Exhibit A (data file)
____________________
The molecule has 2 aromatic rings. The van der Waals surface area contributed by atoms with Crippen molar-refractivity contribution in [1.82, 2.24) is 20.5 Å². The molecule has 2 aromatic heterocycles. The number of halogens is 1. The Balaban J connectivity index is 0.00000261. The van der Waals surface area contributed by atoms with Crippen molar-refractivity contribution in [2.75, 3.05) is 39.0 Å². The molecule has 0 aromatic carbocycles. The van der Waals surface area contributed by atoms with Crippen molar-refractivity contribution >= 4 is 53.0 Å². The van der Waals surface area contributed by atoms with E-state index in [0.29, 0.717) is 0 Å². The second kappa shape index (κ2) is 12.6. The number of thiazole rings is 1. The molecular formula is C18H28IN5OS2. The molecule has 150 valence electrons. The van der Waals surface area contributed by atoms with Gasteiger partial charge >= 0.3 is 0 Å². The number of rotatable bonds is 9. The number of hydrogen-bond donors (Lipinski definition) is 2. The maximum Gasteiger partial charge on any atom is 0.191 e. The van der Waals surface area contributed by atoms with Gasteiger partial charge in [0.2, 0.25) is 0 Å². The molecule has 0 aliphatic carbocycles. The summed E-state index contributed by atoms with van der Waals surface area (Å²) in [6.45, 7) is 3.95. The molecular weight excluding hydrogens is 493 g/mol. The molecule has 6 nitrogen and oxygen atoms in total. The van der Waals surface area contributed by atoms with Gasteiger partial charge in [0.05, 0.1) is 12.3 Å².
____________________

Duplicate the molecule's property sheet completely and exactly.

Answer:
The molecule has 2 aromatic rings. The van der Waals surface area contributed by atoms with Crippen molar-refractivity contribution in [1.82, 2.24) is 20.5 Å². The molecule has 2 aromatic heterocycles. The number of halogens is 1. The Balaban J connectivity index is 0.00000261. The van der Waals surface area contributed by atoms with Crippen molar-refractivity contribution in [2.75, 3.05) is 39.0 Å². The molecule has 0 aromatic carbocycles. The van der Waals surface area contributed by atoms with Crippen molar-refractivity contribution >= 4 is 53.0 Å². The van der Waals surface area contributed by atoms with E-state index in [0.29, 0.717) is 0 Å². The second kappa shape index (κ2) is 12.6. The number of thiazole rings is 1. The molecular formula is C18H28IN5OS2. The molecule has 150 valence electrons. The van der Waals surface area contributed by atoms with Gasteiger partial charge >= 0.3 is 0 Å². The number of rotatable bonds is 9. The number of hydrogen-bond donors (Lipinski definition) is 2. The maximum Gasteiger partial charge on any atom is 0.191 e. The van der Waals surface area contributed by atoms with Gasteiger partial charge in [0.2, 0.25) is 0 Å². The molecule has 0 aliphatic carbocycles. The summed E-state index contributed by atoms with van der Waals surface area (Å²) in [6.45, 7) is 3.95. The molecular weight excluding hydrogens is 493 g/mol. The molecule has 6 nitrogen and oxygen atoms in total. The van der Waals surface area contributed by atoms with Gasteiger partial charge in [0.05, 0.1) is 12.3 Å².